The good news is GDPR will kill this practice stone dead from 25th May. After that date EE can no longer dodge the bullet. Your mobile number is classed as PII ( personel identifiable information) and it will be crime to continue to use it as they do. ... because ( ironically) it allows a third parties  to identify and target you. I work in ecommerce and everything is about to change regarding data protection and about time. 

by muggles708 Established Contributor
Established Contributor

Re: Unwanted EE store subscription charges: Bounce.mobi iFitness


@moog wrote:

The good news is GDPR will kill this practice stone dead from 25th May. After that date EE can no longer dodge the bullet. Your mobile number is classed as PII ( personel identifiable information) and it will be crime to continue to use it as they do. ... because ( ironically) it allows a third parties  to identify and target you. I work in ecommerce and everything is about to change regarding data protection and about time. 


@moog 

I really hope that you are right about this, but the telecoms industry has so many exemptions, and I don't expect this legislation to be any different.

I had hoped that the Payment Services Directive v2 which comes into force this month would force greater accountability from the networks, but they appear to be exempt from it!

It is unfair that other payment services have to comply with this legislation while 'direct carrier billing' is exempt. I could understand the exemption when it applied to voice services like directory enquiries, but it make no sense when applied to the purchase of digital content.

by moog Established Contributor
Established Contributor

Re: Unwanted EE store subscription charges: Bounce.mobi iFitness

You will be able to go direct to the data controller if there is a breach of the basic tenets of GDPR. The one the networks will fall foul of is 'Consent'. From may 28th all companies must gain clear and explicit consent from customers for service signups,  passing data to third parties, tracking etc. The networks are currently in beach at two levels.

 

1 customers are not even aware their accounts can be billed directly by third parties... no explicit consent. They may be hiding these details in the  T&Cs but that is also no longer allowed.

2. A single button click by an unknown user of a phone  is not clear explicit consent and there is no authentication.. e.g a child or rogue afiliate can sign you up. 

 

I also doubt they will be able to pass your phone identifier in http web request headers as they are currently doing since you can no longer openly distribute PII.

 

As far as Im aware there are are no exemptions. 

by muggles708 Established Contributor
Established Contributor

Re: Unwanted EE store subscription charges: Bounce.mobi iFitness

I have had a conversation with PSA on this matter to try to get some clarity in the absence of any definitive statement from EE It is reproduced verbatim below;

 

Thurs 15:19

Me

I wonder whether you are able to clarify something for me. EE offer a number of services unique to themselves which can be signed up to by clicking a link on a web page. An example would be food<dot>mpay<dot>uk. (Interestingly Facebook won’t even let me put these URL’s into a message!) It is clear that these are available only to EE customers as the text says “Charges added to this EE mobile bill”. Are these services regulated by Phone-paid Services Agency?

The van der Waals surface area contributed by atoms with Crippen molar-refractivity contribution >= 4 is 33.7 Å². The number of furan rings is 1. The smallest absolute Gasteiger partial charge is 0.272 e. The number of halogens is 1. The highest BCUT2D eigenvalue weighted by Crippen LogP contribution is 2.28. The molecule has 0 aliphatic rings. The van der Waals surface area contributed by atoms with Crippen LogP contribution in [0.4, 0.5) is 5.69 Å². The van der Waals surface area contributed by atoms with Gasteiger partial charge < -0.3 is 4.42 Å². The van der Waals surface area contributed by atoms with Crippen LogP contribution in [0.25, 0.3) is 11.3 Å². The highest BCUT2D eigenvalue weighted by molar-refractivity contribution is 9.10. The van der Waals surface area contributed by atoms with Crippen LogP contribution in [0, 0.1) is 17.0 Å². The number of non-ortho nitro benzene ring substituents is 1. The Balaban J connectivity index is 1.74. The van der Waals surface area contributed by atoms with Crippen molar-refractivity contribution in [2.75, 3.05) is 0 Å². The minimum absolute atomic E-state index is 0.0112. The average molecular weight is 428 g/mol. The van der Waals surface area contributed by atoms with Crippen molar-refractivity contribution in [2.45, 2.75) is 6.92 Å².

This article suggests not: https://www.cable.co.uk/news/ee-customers-stung-by-accidental-premium-rate-charges-700001013/
However the article is old and EE are referring complaining customers to you.
Can you clarify whether you regulate these EE ‘own portal’ services or not?

 

Fri 11:44

PSA

Yes, we do regulate them.

 

Fri 14:36

Me

That's really helpful, Thank you. Can you tell me when the regulation changed, or whether perhaps your spokesman was quoted incorrectly in the article linked in my previous message? If the regulation of these services has changed, can you refer me to relevant documentation/OFCOM statements/legislation?

 

Mon 11:31

PSA

We were misquoted. From January 2016 we started regulating own-portal services. There is no official documentation/Ofcom statement/legislation available.

 

Mon 15:41

 

Me

 

Erm the article is dated 8th September 2015 - before you started regulating these services. Was it an accurate reflection of your views at the time? Why were you not regulating these services prior to January 2016? I'm not being difficult, but I want to understand what changed in January 2016 and why there was no announcement or legal basis for what appears to be a fairly significant change of policy.

 

Wed 10:55

Me

Sorry, to clarify we don’t regulate own-portal services. What happened towards the end of 2015 was a re-assessment of whether a number of services should be considered own-portal or not. As of 1 January 2016 these services were deemed not to be own-portal and were therefore subject to PSA regulation.

 

Wed 17:00

 

Me

Thank you, that's much clearer, although I'm still not clear as to what happened to trigger this re-assessment, and why there seems to have been no announcement of it. Consumers of these services are understandably confused, and most appear unaware of this change. It is important. As I understand it, while these services were treated as 'own portal' services, EE could be held to account for problems. As 'Payforit' services they cannot. be held accountable in any way, making it almost impossible for consumers to get redress. I think consumers maybe had more protection when EE couldn't hide behind the cloak of PSA regulation. Is this correct?

 

11:04

Again, to clarify the re-assessment we referred to was not a policy one but one related to individual cases. The Phone-paid Services Authority (PSA) does not make announcements on assessments or re-assessments relating to individual cases.